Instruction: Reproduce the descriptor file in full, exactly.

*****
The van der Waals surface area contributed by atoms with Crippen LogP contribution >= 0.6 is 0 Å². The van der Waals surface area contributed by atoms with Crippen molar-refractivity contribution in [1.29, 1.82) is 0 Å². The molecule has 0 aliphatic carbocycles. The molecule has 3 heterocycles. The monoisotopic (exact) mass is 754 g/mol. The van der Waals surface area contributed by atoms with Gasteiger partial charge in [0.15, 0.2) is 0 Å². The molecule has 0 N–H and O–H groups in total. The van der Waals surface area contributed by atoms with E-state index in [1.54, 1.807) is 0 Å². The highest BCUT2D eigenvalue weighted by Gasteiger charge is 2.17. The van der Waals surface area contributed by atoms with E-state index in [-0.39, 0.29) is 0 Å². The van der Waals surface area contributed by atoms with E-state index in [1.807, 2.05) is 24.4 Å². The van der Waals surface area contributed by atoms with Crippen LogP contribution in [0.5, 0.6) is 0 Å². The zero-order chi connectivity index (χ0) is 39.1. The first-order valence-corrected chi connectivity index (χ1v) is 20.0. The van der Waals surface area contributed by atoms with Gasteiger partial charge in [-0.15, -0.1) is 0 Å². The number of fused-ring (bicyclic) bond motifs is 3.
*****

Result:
The van der Waals surface area contributed by atoms with Crippen LogP contribution >= 0.6 is 0 Å². The van der Waals surface area contributed by atoms with Crippen molar-refractivity contribution in [1.29, 1.82) is 0 Å². The molecule has 0 aliphatic carbocycles. The molecule has 3 heterocycles. The monoisotopic (exact) mass is 754 g/mol. The van der Waals surface area contributed by atoms with Gasteiger partial charge in [0.15, 0.2) is 0 Å². The molecule has 0 N–H and O–H groups in total. The van der Waals surface area contributed by atoms with E-state index in [1.54, 1.807) is 0 Å². The highest BCUT2D eigenvalue weighted by Gasteiger charge is 2.17. The van der Waals surface area contributed by atoms with E-state index in [-0.39, 0.29) is 0 Å². The van der Waals surface area contributed by atoms with E-state index in [1.807, 2.05) is 24.4 Å². The van der Waals surface area contributed by atoms with Crippen LogP contribution in [0.5, 0.6) is 0 Å². The zero-order chi connectivity index (χ0) is 39.1. The first-order valence-corrected chi connectivity index (χ1v) is 20.0. The van der Waals surface area contributed by atoms with Gasteiger partial charge in [-0.15, -0.1) is 0 Å². The number of fused-ring (bicyclic) bond motifs is 3.